A city ordinance, providing that a landowner's maintenance of cellars and other "excavations" under a public way abutting his premises should constitute an agreement by him with the city to keep such excavations in repair and to indemnify it against all expense incurred by it through their presence or lack of repair, was reasonable, within the authority of G.L. (Ter. Ed.) c. 85, Section 8, and valid; and was applicable to excavations existing at the time of its enactment.
The owner of premises, although they were leased to and under the control of another, was required to keep in repair hyatt lights in a public sidewalk over the basement of his premises and to indemnify the city for expense incurred through their presence or lack of repair, under an ordinance imposing that obligation on the "owner of an estate . . . maintaining" a "cellar . . . or other excavation" under the public way abutting his premises.
CONTRACT OR TORT. Writ in the Superior Court dated April 17, 1935.
The action was tried before Brogna, J.
R. H. Hopkins, Assistant Corporation Counsel, for the plaintiff.
R. Donovan, (V. H. Willard with him,) for the defendant.
DOLAN, J. This is an action of "contract or tort" in which the plaintiff seeks to recover the amount of a judgment recovered against it, by one Rose Murphy, as compensation for personal injuries sustained by her by reason of the defective condition of certain "hyatt" lights in the sidewalk adjacent to premises owned by the defendant. There are several counts in the declaration, but the only one to be considered is based upon c. 27, Section 18, of the revised ordinances of 1925 of the plaintiff city, which is set out below.
It is admitted for the purposes of the case that, from 1920 down through the date of the accident, the street floor, basement and the extension of the latter under the sidewalk were owned by the defendant but were in control of one other than the defendant, under a written lease, given by it, wherein it was provided that the lessee was to keep the premises and the sidewalk and "hyatt" lights in the same condition as they were in at the commencement of the term, and that at that time there was no defect in those lights. It is also agreed that the place where the accident occurred was a public way; that the defendant did not enter and defend the original action; and that the sum of $580.36 is the amount to which the plaintiff is entitled if recovery is allowed in this action.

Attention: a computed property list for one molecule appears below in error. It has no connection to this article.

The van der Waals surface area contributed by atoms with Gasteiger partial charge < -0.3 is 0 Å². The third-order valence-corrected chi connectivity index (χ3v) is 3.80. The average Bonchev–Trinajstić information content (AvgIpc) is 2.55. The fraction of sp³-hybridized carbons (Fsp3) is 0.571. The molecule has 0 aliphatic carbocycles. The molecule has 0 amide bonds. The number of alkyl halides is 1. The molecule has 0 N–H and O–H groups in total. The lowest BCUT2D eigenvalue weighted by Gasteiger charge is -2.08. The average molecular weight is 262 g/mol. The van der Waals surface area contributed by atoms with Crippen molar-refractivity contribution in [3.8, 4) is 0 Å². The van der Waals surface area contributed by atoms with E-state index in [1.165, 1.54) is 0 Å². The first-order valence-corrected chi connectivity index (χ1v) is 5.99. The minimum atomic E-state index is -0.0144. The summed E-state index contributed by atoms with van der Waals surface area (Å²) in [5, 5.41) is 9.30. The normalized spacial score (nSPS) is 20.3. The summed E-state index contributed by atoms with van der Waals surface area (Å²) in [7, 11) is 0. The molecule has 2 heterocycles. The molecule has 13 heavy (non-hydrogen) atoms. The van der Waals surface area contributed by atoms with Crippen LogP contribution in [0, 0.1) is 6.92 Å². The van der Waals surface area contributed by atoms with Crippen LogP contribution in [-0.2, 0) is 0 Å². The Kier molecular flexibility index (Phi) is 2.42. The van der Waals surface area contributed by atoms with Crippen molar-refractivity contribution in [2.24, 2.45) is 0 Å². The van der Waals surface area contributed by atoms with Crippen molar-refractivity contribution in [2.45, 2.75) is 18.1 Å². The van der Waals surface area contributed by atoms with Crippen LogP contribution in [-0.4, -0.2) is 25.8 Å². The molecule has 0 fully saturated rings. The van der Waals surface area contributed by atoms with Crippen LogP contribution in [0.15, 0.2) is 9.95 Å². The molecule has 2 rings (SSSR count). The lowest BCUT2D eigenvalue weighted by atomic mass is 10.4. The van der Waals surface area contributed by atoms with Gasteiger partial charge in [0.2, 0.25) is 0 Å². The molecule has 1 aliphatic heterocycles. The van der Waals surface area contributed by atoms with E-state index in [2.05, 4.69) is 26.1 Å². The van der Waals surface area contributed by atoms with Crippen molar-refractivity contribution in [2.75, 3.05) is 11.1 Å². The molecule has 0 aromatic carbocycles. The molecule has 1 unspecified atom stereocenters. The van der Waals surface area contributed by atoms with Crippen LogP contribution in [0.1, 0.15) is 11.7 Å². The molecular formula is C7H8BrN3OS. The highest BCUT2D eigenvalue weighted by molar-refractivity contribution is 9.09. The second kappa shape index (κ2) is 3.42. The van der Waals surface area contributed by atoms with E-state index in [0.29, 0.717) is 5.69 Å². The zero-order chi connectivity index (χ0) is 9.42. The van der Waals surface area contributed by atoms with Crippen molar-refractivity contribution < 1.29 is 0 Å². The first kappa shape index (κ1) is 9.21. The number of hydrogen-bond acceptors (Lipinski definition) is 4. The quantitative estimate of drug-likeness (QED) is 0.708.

After the jury found that the defendant had been seasonably notified of and requested to defend the action brought by Rose Murphy against the city, the judge directed them to return a verdict for the defendant. To this direction the plaintiff excepted.
The pertinent provisions of Section 18 of the ordinance involved follow: "Every owner of an estate hereafter maintaining any cellar, vault, coal hole or other excavation under the part of the street which is adjacent to, or a part of, his estate . . . and every person maintaining a post, pole, or other structure in a street, or a wire, pipe conduit or other structure under a street, shall do so only on condition that such maintenance shall be considered as an agreement on his part with the city to keep the same and the covers thereof in good repair and condition at all times during his ownership and to indemnify and save harmless the city against
any and all damages, costs, expenses or compensation which it may sustain or be required to pay, by reason of such excavation or structure being under or in the street, or being out of repair during his ownership, or by reason of any cover of the same being out of repair or unfastened during his ownership." The issues presented are whether the ordinance is valid, and, if it is, whether the defendant is included within the scope of its provisions.
By the location of highways and other public ways the public acquire "a right of passage for the purpose of travel over the land taken with all the powers and privileges necessarily implied as incidental to the exercise of that right . . . . It has always been held with respect to land included within the limits of the public way `to be clear that the public have no other right, but that of passing and repassing; and that the title to the land, and all the profits to be derived from it, consistently with, and subject to, the right of way, remain in the owner of the soil.' Stackpole v. Healy, 16 Mass. 33 , 34." Opinion of the Justices, 297 Mass. 559 , 562. Harrington v. County Commissioners of Berkshire, 22 Pick. 263 , 266. Commonwealth v. Morrison, 197 Mass. 199 , 203. Opinion of the Justices, 208 Mass. 603 , 606. Although the rights of those who have title to the fee subject to this public easement are carefully guarded, Opinion of the Justices, 300 Mass. 602 , 606, and an ordinance that constituted an unreasonable interference with their rights would be invalid, Opinion of the Justices, 297 Mass. 559 , 564, an ordinance enacted under the authority of the Legislature, in the interest of the easement of travel, will not be declared invalid unless it is clearly unreasonable in its effects upon the rights of the abutters. While covers to vaults, coal holes, and such lights as those here involved, are not of themselves obstructions in the street and therefore not defects, yet being adapted to the sidewalk as a part of its construction and arrangement for use as a sidewalk, a danger from their insecure condition may reasonably be treated as arising from a defect in the sidewalk within the meaning of G.L. (Ter. Ed.) c. 84, Sections 1, 15 (Clohecy v. Haverhill, 299 Mass. 378 , 380), and we are of